Areas of Research
Principal Investigators in this Research Area:
Correct discrimination of "self" vs "non-self" nucleic acids by the innate immune system is essential for host defense… More
Our research focuses on the processes that mediate and regulate the movement of membrane proteins throughout cells. In… More
We work on receptor-ligand interactions and signal transmission across membranes. Graduate students and postdoctoral fellows find… More
We are interested in understanding the physical basis of how biological systems work at the nanoscale, with a… More
The Wu laboratory of structural immunology focuses on elucidating the molecular mechanism of signal transduction by immune receptors,… More
In basic research in human health and disease, structural biology has a key and central role. Beautiful pictures of the structures of proteins, DNA, and RNA appear frequently on the covers and in the pages of the most prestigious scientific journals. Why?
Most biomedical research depends on understanding how organisms work at the molecular level. Each of the 30,000 proteins in the human body has a unique sequence of amino acids and three-dimensional structure. Discovering these structures enables a precise understanding of how mutations cause inherited disease, viruses enter and infect cells, bacteria produce toxins and become resistant to antibiotics, cancer cells grow and metastasize, drugs bind to and inhibit receptors and enzymes, the immune system recognizes foreignness, nerves sense and transmit information, and amyloid plaques form in Alzheimer’s disease. Just as a picture is worth a thousand words, the structure of a biomolecule conveys a huge amount of information about how it does its job in the body. Scientific papers reporting structures have a long-lasting impact, because the structure; i.e. the blue-print showing the location of all the atoms of which the molecule is built, is deposited in a database that all scientists can access. This permanent record of the molecule can be used to determine how it works in health, is damaged by mutations, is attacked by infectious organisms, and can be targeted by drugs.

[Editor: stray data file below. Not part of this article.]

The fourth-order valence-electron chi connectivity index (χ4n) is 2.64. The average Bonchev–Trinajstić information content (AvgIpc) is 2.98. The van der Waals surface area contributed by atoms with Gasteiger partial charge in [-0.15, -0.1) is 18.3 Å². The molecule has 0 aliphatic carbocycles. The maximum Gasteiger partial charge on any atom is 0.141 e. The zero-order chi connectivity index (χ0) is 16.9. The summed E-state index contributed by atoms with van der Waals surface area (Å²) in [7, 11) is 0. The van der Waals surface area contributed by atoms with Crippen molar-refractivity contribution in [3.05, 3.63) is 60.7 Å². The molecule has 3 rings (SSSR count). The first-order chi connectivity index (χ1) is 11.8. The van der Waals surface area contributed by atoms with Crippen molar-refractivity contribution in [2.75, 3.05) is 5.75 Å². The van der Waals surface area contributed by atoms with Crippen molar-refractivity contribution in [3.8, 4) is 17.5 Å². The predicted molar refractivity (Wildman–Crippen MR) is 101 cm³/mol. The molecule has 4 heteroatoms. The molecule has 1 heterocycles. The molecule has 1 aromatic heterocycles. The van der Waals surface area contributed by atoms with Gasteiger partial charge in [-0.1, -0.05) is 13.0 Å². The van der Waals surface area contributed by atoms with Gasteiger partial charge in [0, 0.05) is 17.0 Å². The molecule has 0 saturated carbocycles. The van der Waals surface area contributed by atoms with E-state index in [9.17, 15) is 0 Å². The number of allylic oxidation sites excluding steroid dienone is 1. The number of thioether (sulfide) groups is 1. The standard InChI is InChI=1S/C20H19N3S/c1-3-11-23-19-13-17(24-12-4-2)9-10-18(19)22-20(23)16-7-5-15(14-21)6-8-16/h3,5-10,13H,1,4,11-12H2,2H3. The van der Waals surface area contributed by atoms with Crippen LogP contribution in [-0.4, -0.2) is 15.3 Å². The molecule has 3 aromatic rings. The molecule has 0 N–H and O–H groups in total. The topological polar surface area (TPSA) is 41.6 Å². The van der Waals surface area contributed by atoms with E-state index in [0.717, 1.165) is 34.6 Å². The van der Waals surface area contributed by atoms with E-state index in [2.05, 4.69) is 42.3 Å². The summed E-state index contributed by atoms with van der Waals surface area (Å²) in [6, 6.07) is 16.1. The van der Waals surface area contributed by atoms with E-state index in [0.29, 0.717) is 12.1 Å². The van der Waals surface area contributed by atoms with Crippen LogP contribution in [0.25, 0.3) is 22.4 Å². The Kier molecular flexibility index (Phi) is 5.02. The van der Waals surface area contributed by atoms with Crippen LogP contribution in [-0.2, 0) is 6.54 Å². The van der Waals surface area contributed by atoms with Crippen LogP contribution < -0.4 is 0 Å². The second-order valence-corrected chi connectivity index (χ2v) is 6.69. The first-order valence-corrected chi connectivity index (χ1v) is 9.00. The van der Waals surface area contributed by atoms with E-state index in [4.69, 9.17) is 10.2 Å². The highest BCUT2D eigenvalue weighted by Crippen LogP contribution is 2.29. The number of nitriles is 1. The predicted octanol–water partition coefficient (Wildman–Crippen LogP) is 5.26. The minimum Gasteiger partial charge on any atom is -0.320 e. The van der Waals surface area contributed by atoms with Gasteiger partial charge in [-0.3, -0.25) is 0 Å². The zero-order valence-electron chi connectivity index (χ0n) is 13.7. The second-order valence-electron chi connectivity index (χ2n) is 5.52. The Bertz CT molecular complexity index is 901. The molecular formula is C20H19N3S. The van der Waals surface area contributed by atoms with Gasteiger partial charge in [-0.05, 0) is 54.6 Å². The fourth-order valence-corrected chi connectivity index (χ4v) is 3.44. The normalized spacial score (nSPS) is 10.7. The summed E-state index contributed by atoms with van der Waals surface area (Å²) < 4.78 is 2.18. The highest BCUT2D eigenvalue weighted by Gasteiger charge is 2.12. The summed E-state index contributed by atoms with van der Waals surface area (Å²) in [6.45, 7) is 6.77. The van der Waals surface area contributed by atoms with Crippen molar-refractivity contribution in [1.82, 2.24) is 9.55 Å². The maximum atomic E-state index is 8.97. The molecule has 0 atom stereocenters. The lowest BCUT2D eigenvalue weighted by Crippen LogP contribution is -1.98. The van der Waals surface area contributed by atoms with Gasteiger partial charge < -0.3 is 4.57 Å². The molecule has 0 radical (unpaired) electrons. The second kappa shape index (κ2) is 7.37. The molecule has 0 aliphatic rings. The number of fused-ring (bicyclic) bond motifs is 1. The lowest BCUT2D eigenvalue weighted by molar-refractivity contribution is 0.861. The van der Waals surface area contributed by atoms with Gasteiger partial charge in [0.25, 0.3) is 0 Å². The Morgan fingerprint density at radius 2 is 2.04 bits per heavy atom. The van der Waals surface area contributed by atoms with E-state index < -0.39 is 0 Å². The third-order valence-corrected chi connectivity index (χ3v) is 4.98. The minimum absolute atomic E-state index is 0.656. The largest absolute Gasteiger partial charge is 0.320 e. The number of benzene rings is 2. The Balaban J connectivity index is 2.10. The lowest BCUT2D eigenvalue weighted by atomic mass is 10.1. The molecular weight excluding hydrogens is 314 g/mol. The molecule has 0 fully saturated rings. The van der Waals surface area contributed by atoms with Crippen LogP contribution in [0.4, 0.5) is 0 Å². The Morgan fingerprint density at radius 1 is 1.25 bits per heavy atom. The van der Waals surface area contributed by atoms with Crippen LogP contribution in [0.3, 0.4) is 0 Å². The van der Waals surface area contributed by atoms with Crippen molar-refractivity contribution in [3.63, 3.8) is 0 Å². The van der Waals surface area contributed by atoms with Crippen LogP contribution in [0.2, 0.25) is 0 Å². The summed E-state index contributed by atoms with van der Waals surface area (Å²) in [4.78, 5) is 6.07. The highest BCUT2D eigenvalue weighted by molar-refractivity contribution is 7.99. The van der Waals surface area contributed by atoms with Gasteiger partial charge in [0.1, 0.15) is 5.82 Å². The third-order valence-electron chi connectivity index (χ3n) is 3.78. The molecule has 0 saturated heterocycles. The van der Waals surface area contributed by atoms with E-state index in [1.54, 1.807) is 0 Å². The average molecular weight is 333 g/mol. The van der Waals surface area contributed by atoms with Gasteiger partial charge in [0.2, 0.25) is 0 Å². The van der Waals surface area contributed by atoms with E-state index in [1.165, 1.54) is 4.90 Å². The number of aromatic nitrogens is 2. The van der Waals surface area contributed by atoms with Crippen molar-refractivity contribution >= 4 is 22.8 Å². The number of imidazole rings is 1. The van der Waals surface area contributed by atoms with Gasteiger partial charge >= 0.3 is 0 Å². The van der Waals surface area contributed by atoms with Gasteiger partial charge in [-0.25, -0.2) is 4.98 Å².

Related News and Announcements
The saying in the design world is that form follows function. But in biology, and protein biology in particular, it would be more… Read Full Article »
Dr. Heng Ru, a postdoctoral fellow in the Wu lab, was recently awarded the Cancer Research Institute Irvington Postdoctoral Fellowship. During the three-year fellowship, Dr. Ru will investigate the catalytic and regulatory mechanism of the recombination-activating gene… Read Full Article »
Life teems with interactions. Proteins bind. Bonds form between atoms, and break. Enzymes cut. Drugs attach to cell receptors. DNA hybridizes. Those interactions make the processes… Read Full Article »
Tom Kirchhausen was one of the 106 outstanding researchers in the life sciences that were newly elected to European Molecular Biology Organization (EMBO) membership. One hundred of the scientists reside in Europe and neighboring… Read Full Article »